This past Sunday, in the morning “Sprit Circle” discussion group at my local Unitarian church, we watched the introduction to the PBS documentary Beyond Our Differences. The movie explores “the fundamental unity of the worlds religions”. It features interviews with the Dalai Lama, Archbishop Desmond Tutu, Karen Armstrong, Deepak Chopra and dozens of other religious leaders and authors.
I took issue with the premise from the start. And I shared my recent experience trying to understand devotional polytheism. I explained how had started out trying to find the similarities between my experiences and beliefs and those of devotional polytheists. What I did not see right away was that I was not even trying to understand polytheists in their own terms. Their “otherness” made me uncomfortable, and so I tried (unconsciously) to reduce their différance, to make them more like me in my own mind. I tried to interpret their words to fit my own comfortable categories. And so I failed to really understand them.
A friend of mine offered a great analogy during the Spirit Circle discussion. He explained that he grew up on the Northwest, and when he went to the coast, he saw that the ocean was turbulent and cold, the beach rocky and hard. Later in his life, he visited Florida and was shocked to experience a different ocean, one which was warm and inviting, a beach which was soft and transitioned gradually into the ocean. I think he meant to suggest that both of these oceans are connected. They are in some sense, the same body of water. Nevertheless, I think the two experiences are so different that it is difficult to speak in a meaningful way about them being the same. We call both “ocean”, but in what sense are they similar? You can get wet in both places, but even “wetness” is a very different experience in Oregon and Florida. To me, it seems that the differences between the two experiences matter more than the similarities. I care less about the chemical composition of water in general, and more about my friend’s experience of an ocean I have never known.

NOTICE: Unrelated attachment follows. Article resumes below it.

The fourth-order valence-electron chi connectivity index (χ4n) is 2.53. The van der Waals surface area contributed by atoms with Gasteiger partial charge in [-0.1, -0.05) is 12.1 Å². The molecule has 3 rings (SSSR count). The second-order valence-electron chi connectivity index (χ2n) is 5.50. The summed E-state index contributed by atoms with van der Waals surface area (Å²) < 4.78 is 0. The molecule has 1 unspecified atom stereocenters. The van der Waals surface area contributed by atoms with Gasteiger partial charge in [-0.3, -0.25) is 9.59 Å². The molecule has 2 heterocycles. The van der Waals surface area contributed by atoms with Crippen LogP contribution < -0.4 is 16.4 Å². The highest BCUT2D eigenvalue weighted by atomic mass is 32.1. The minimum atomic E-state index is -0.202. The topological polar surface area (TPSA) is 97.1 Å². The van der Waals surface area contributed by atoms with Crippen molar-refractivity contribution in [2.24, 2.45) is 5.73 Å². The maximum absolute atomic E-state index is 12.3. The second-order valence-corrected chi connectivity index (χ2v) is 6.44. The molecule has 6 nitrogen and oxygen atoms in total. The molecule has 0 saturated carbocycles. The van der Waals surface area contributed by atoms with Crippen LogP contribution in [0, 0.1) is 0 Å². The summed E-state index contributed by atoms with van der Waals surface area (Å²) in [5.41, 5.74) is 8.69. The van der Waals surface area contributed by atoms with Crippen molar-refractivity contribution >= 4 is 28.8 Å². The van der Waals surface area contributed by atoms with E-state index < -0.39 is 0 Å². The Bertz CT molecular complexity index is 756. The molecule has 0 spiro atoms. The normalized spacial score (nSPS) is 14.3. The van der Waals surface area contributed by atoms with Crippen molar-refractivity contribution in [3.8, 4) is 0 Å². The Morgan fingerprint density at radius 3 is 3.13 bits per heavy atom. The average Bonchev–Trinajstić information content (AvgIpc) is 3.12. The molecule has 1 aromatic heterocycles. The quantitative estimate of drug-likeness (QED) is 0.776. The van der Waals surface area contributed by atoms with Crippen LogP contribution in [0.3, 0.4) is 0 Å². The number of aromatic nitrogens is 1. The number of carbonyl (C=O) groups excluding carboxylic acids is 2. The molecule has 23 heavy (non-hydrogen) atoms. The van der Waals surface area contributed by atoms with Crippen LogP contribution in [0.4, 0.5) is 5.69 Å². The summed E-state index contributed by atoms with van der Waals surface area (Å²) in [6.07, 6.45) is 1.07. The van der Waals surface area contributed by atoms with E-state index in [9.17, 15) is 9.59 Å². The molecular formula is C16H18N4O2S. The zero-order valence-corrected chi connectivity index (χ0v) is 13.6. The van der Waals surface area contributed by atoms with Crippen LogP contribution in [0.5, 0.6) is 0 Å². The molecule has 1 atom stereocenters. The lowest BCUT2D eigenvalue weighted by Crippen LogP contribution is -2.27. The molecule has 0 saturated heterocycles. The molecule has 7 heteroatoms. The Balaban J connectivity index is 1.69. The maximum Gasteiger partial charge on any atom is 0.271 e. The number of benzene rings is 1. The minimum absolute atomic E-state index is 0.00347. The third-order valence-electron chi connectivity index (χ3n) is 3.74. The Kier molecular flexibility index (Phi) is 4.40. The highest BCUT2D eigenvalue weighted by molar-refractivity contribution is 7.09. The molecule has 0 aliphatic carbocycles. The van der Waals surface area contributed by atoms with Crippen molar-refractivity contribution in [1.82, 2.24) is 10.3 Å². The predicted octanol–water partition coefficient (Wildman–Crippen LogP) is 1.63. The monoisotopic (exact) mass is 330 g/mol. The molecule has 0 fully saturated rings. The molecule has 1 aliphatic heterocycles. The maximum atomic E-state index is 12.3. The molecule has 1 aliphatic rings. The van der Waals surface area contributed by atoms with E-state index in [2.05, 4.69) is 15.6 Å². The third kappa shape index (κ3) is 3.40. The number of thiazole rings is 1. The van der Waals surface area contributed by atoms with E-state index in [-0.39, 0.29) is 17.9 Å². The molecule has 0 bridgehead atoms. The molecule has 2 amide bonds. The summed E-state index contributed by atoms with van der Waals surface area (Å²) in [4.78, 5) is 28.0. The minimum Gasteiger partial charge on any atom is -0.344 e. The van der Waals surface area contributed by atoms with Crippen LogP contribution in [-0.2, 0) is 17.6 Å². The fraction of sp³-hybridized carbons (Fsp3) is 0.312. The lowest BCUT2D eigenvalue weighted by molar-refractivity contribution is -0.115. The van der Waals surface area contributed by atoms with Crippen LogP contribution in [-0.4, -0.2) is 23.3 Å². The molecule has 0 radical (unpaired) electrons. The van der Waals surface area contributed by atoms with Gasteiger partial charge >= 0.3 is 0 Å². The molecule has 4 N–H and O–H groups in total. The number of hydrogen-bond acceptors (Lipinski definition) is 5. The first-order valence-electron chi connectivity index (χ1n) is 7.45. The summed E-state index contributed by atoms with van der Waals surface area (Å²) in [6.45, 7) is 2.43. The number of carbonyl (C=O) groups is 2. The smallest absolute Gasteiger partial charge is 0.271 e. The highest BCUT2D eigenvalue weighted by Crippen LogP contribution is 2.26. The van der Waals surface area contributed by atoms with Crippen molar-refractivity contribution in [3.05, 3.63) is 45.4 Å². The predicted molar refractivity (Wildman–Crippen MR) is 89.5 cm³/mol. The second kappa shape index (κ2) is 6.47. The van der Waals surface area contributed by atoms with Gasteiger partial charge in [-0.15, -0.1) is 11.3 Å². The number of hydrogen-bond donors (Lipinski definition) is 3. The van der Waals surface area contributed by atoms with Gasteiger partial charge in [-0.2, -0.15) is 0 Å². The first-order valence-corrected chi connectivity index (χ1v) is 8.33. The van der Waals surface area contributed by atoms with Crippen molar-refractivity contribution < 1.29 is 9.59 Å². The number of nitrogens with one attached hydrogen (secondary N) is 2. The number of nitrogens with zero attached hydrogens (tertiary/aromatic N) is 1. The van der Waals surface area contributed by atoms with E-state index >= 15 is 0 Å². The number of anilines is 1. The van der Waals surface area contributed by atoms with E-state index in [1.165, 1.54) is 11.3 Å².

The same is true of experiences of the Divine. The Tao Te Ching begins:
The Tao that can be told is not the eternal Tao.
The name that can be named is not the eternal name.
The nameless is the beginning of heaven and Earth.
The named is the mother of the ten thousand things.
I’m not denying the existence of one monistic Divine, one eternal Tao, one great ocean connecting all of our religious experience … but is it possible to talk meaningfully about it apart from our own idiosyncratic experiences of the “ten thousand things”? I don’t think so.
Religious scholar, Bryan Wilson, has identified seven types of religions: conversionist, revolutionist, introversionist, gnostic manipulationist, thaumaturgic, reformist, and utopian. There are probably other types too, and there is undoubtedly overlap between the types. Different kinds of Paganism would likely fall into different categories. There’s not enough space to go into what all these categories mean here, but the point is that there are fundamental differences between religions. These are not different paths up the same mountain. They are different mountains.